Michael Conte is asking the Philipsburg-Osceola school board for more money.
The district’s business manager said that expenses are rising by almost a million dollars for the 2014-15 school year.
Actually, Conte’s figures show about $1.5 million in increases from areas like maintenance, salaries and health care, but that figure is balanced by more cuts in other areas, bringing the total budget to $29,351,389, up $958,637 from the current year.
“Salary reductions were aided by not replacing certain positions,” said Conte, citing $221,984 in savings.
Never miss a local story.
He said the administration is emphasizing curriculum development, technology and capital projects in the proposed spending plan.
Superintendent Gregg Paladina said the district has not raised taxes in at least three years. At the same time, the actual taxes have decreased in moves that the district has been required to make.
He said that the district would like to raise taxes enough to recover the revenue ground lost through state-mandated adjustments.
“I know that we have had a decrease the past three years. With our tax equalization rate in two counties, it has decreased as much as 2 percent in Clearfield County and a little less in Centre,” said Paladina.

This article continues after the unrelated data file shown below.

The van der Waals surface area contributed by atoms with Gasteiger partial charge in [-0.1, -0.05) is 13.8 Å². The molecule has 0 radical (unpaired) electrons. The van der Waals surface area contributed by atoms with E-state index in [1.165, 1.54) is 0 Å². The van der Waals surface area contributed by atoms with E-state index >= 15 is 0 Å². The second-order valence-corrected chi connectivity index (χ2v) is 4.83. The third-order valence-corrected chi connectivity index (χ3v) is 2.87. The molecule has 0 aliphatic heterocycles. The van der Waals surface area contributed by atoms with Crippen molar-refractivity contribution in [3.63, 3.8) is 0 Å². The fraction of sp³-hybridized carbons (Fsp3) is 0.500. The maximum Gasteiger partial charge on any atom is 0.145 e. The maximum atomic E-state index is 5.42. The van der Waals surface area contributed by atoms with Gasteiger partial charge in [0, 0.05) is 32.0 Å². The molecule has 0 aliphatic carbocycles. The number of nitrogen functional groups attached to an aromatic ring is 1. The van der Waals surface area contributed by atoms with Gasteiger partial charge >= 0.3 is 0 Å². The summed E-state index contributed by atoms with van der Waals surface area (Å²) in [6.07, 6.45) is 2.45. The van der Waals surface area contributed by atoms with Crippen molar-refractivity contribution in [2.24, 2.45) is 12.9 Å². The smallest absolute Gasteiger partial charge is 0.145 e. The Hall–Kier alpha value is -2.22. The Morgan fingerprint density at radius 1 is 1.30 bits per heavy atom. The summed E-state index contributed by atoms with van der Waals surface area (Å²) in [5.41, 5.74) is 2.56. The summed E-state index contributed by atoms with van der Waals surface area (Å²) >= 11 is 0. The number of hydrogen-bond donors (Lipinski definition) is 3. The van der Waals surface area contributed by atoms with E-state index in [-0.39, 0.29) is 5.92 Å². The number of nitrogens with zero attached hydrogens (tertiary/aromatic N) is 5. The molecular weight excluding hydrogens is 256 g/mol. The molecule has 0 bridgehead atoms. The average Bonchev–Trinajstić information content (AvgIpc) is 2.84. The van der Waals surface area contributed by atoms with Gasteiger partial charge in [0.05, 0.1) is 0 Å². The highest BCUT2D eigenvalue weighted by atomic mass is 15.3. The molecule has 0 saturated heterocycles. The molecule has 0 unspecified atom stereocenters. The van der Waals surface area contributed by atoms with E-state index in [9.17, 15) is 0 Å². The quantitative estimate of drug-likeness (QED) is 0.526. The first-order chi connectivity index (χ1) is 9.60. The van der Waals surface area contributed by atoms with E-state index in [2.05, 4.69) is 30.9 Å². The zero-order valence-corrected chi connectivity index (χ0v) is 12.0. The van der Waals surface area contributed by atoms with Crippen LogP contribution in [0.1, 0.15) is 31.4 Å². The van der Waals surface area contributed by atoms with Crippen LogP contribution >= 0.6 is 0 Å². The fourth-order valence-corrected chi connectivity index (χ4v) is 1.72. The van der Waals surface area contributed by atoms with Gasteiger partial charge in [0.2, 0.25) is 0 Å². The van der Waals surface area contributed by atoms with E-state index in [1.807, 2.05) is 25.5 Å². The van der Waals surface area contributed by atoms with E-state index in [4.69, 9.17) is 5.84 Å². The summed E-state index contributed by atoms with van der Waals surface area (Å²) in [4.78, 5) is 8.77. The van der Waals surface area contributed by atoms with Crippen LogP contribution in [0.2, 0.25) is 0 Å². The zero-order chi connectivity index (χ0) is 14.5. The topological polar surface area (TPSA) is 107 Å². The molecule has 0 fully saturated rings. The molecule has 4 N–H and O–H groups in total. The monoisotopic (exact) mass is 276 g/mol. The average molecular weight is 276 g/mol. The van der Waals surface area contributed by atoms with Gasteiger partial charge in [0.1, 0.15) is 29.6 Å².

P-O straddles the county line, with taxes in Clearfield now at 111.23 mills while Centre taxes are 51.59 mills. That doesn’t mean that Clearfield residents pay more money.
Instead, it means that the district balances them so that a house worth $50,000 in Centre County is paying the same amount of tax as one in Clearfield County, despite the fact that the two areas evaluate property differently.
The district is required to tweak that annually to maintain the balance. Last year, Centre rates rose by .03 mills while Clearfield’s fell by 4.27.
“I favor a slight increase to help restore our rax rates to the 2011 level,” said Paladina. “Neither the board or I favor hitting our residents with a large increase.”
Conte has advocated for slight increases each year to prevent the district from being forced to implement a larger increase later that would be a harder pill for residents to swallow.
While he is requesting a 3 percent increase, he said he will be happy with the board returning any increase at all.
Paladina said the district anticipates having a fund balance to work with at the end of the fiscal year, but it doesn’t want to depend on that remaining constant.
“What makes us nervous is that the health care and retirement costs along with normal costs of doing business are increasing by at least a million dollars when we only have a $300,000 increase in funds from the state,” he said.
“We can get through with around a one percent increase.”